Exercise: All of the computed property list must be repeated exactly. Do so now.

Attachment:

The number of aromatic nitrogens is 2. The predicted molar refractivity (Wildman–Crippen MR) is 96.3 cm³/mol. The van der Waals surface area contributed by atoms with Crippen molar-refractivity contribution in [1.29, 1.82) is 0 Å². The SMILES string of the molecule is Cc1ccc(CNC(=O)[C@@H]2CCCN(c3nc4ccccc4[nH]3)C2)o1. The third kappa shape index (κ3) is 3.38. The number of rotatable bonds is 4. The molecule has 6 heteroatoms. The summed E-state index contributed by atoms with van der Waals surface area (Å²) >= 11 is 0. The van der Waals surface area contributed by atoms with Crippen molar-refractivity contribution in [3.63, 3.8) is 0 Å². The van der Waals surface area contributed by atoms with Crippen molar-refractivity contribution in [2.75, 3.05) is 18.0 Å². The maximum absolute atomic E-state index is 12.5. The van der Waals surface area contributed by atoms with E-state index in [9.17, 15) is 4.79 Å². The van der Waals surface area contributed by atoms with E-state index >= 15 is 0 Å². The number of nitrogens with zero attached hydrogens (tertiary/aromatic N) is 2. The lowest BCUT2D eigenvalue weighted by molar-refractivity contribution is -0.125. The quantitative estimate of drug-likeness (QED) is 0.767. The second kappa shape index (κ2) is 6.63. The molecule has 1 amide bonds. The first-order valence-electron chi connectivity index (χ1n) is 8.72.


The number of aromatic nitrogens is 2. The predicted molar refractivity (Wildman–Crippen MR) is 96.3 cm³/mol. The van der Waals surface area contributed by atoms with Crippen molar-refractivity contribution in [1.29, 1.82) is 0 Å². The SMILES string of the molecule is Cc1ccc(CNC(=O)[C@@H]2CCCN(c3nc4ccccc4[nH]3)C2)o1. The third kappa shape index (κ3) is 3.38. The number of rotatable bonds is 4. The molecule has 6 heteroatoms. The summed E-state index contributed by atoms with van der Waals surface area (Å²) >= 11 is 0. The van der Waals surface area contributed by atoms with Crippen molar-refractivity contribution in [3.63, 3.8) is 0 Å². The van der Waals surface area contributed by atoms with Crippen molar-refractivity contribution in [2.75, 3.05) is 18.0 Å². The maximum absolute atomic E-state index is 12.5. The van der Waals surface area contributed by atoms with E-state index in [9.17, 15) is 4.79 Å². The van der Waals surface area contributed by atoms with E-state index >= 15 is 0 Å². The number of nitrogens with zero attached hydrogens (tertiary/aromatic N) is 2. The lowest BCUT2D eigenvalue weighted by molar-refractivity contribution is -0.125. The quantitative estimate of drug-likeness (QED) is 0.767. The second kappa shape index (κ2) is 6.63. The molecule has 1 amide bonds. The first-order valence-electron chi connectivity index (χ1n) is 8.72.